Author: Sharon Biggs Waller
Genre: historical fiction
Published: expected March 8 2016
Source: received for review
Staid, responsible Elodie Buchanan is the eldest of ten sisters living in a small English market town in 1861. The girls' father is a plant hunter, usually off adventuring through the jungles of China.
Then disaster strikes: Mr. Buchanan fails to collect an extremely rare and valuable orchid, meaning that he will be thrown into debtors' prison and the girls will be sent to the orphanage or the poorhouse. Elodie's father has one last chance to return to China, find the orchid, and save the family—and this time, thanks to an unforeseen twist of fate, Elodie is going with him. Elodie has never before left her village, but what starts as fear turns to wonder as she adapts to seafaring life aboard the tea clipper The Osprey, and later to the new sights, dangers, and romance of China.
But even if she can find the orchid, how can she find herself now that staid, responsible Elodie has seen how much the world has to offer?
The Forbidden Orchid is a solid but rather long novel; Waller's style is distinctive and lends well to complicated narratives. The author obviously did her research before writing this international flower hunt of a story; this is a book rife with detail and dense with description for England but especially for how Elodie experiences life in China. Occasionally the novel does move at an uneven pace, but for the most part this adventure with Elodie, Alex, and her father was a unique perspective used in an original, if not the most substantial, historical plot.
I liked this novel but Elodie was hard to work with as a main character at times. I loved aspects about her personality (when she laughed about hearing what the orchid was forbidden charmed me) but her overall characterization is rather blunt, and the case is the same for her only sister to really speak on the page (Violetta, one out of seven sisters...). She isn't boring and she is not stereotypical, but she also felt wooden and remote from the reader. I had a hard time investing in the romantic relationship because it progresses so quickly between the two -- besides the need for a ruse, the real confessions of emotion felt manufactured rather than organic.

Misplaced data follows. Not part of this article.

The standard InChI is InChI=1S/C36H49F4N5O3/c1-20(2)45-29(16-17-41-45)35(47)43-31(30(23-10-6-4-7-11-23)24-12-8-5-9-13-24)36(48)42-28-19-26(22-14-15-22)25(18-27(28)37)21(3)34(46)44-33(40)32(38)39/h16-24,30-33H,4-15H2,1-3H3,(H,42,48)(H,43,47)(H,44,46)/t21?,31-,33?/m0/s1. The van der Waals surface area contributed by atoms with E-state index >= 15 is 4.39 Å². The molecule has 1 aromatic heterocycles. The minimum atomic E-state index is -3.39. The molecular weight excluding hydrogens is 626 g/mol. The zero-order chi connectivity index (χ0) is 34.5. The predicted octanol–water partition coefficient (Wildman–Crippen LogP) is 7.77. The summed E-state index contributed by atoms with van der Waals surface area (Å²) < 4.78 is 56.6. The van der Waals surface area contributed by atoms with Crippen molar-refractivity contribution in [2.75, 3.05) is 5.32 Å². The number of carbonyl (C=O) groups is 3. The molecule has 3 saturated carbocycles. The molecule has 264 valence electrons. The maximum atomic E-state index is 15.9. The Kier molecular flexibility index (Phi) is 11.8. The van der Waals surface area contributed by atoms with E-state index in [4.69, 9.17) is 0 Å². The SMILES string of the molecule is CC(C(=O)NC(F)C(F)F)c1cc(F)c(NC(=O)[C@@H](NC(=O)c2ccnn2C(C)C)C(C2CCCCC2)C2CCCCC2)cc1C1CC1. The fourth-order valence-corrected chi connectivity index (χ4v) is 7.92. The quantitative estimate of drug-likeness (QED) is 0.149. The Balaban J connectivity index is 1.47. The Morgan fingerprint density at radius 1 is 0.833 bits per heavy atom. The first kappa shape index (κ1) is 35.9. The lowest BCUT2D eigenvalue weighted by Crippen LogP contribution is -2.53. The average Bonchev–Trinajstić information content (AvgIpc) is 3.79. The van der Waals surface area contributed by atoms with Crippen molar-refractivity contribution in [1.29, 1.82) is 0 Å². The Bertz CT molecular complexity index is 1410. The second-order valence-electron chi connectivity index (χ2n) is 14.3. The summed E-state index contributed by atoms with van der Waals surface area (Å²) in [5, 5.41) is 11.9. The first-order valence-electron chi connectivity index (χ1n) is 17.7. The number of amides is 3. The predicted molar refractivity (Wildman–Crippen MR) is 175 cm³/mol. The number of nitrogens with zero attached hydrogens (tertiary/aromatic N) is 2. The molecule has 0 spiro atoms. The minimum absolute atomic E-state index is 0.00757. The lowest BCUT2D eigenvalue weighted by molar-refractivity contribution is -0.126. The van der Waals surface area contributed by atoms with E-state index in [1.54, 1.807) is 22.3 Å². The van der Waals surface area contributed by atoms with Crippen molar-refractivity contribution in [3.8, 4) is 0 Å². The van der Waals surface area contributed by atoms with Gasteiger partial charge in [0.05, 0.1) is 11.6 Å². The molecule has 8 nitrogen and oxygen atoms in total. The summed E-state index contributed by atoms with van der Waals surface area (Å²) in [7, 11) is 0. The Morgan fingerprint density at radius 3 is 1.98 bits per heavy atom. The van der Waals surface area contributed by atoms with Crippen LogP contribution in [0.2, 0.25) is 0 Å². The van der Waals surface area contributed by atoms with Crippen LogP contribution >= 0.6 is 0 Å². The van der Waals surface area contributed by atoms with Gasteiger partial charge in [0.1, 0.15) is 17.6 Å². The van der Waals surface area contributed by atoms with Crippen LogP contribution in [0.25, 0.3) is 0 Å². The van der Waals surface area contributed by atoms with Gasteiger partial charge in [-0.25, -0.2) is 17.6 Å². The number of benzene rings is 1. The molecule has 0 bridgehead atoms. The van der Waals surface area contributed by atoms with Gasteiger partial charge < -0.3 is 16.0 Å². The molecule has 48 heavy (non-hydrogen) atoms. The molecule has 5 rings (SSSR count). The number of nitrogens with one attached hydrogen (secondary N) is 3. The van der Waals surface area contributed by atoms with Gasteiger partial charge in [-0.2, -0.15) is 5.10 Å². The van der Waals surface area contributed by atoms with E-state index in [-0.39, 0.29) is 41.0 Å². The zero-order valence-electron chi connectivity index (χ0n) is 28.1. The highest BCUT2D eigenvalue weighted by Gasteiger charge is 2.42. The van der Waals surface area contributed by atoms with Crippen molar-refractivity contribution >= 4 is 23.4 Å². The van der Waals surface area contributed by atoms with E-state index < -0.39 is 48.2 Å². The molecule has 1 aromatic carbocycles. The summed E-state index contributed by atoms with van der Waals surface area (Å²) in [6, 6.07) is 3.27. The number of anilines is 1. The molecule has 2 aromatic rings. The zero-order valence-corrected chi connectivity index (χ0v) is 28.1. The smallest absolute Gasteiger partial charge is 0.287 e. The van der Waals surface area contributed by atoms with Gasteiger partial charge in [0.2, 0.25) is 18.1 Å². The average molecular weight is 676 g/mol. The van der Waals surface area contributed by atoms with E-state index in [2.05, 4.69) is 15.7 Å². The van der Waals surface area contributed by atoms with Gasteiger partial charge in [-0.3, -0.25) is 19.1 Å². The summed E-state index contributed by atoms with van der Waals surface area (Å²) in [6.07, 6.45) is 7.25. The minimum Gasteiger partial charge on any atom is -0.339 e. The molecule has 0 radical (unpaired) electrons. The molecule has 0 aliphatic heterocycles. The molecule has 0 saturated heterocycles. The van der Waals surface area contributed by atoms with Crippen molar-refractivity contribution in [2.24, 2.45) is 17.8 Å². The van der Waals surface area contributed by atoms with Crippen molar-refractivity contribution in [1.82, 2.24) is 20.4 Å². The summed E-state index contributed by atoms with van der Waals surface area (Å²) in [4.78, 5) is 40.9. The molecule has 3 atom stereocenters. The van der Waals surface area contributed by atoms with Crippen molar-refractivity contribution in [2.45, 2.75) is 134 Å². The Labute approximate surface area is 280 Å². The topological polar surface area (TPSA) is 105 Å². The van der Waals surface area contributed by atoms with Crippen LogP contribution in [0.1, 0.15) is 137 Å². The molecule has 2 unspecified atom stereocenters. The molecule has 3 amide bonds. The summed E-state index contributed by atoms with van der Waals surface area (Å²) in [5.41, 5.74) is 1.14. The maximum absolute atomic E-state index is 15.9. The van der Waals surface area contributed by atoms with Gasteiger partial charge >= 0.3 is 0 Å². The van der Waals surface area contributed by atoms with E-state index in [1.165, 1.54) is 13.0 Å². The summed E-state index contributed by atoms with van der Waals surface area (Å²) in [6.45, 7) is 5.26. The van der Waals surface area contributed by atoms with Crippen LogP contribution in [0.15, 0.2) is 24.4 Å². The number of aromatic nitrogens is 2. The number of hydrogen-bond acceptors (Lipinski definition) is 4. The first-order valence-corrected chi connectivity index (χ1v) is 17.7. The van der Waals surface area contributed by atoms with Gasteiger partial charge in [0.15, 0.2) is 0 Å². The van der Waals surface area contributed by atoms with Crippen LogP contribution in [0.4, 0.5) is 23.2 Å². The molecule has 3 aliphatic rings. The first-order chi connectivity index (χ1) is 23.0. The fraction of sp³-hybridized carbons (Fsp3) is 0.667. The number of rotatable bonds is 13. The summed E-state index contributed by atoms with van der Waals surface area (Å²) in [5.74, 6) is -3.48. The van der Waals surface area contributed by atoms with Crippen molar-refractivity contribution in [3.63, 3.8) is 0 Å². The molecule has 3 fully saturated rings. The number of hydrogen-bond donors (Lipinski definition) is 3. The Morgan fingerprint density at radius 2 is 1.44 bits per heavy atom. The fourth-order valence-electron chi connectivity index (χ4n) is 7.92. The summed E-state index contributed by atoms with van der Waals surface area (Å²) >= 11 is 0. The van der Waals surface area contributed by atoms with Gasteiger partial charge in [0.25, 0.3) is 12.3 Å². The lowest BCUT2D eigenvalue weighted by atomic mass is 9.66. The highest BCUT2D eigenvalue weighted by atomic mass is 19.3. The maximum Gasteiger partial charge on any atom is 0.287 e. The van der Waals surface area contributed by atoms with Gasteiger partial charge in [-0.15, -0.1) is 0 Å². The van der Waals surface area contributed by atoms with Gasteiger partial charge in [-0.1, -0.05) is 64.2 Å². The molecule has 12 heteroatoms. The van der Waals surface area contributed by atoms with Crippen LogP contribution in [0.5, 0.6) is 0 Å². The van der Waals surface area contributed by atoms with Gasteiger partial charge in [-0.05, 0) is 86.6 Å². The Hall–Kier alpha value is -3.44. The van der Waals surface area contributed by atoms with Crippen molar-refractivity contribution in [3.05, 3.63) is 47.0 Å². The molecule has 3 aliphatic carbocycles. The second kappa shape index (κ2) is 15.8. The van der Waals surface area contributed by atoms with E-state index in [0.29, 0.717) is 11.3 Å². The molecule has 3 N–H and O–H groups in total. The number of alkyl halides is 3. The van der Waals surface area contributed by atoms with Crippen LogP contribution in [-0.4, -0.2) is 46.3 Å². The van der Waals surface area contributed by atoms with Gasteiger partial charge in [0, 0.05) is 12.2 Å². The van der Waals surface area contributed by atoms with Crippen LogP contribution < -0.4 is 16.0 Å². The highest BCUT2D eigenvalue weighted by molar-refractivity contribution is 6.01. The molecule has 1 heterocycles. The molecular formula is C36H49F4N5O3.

The plot at the heart of The Forbidden Orchid is outlandish enough to seem implausible at first glance, but this mad pursuit of flowers is instead wholly believable and based in fact, somewhat like the tulip craze of two hundred years before the events of this book. Victorians like Elodie's father, would go to extreme lengths to collect, grow, showoff these status symbols. The struggles between England and China over exports and control, both legal and not legal, factors cleverly into the other plots going on and help to push the story along. The book, however, is often quite slow. The detail and description are wonderfully researched and rendered, but there is also an occasional tendency to overload the narrative.
The Forbidden Orchid is ultimately a bit too long, but the author knows how to end her story well. The book felt finished and the plotlines were wrapped up with satisfaction, and were not too predictable. Historical fiction fans who love defying convention and lots of description would likely find this a new favorite read. The atmosphere is enveloping, and the research that went into creating this novel is noticeable.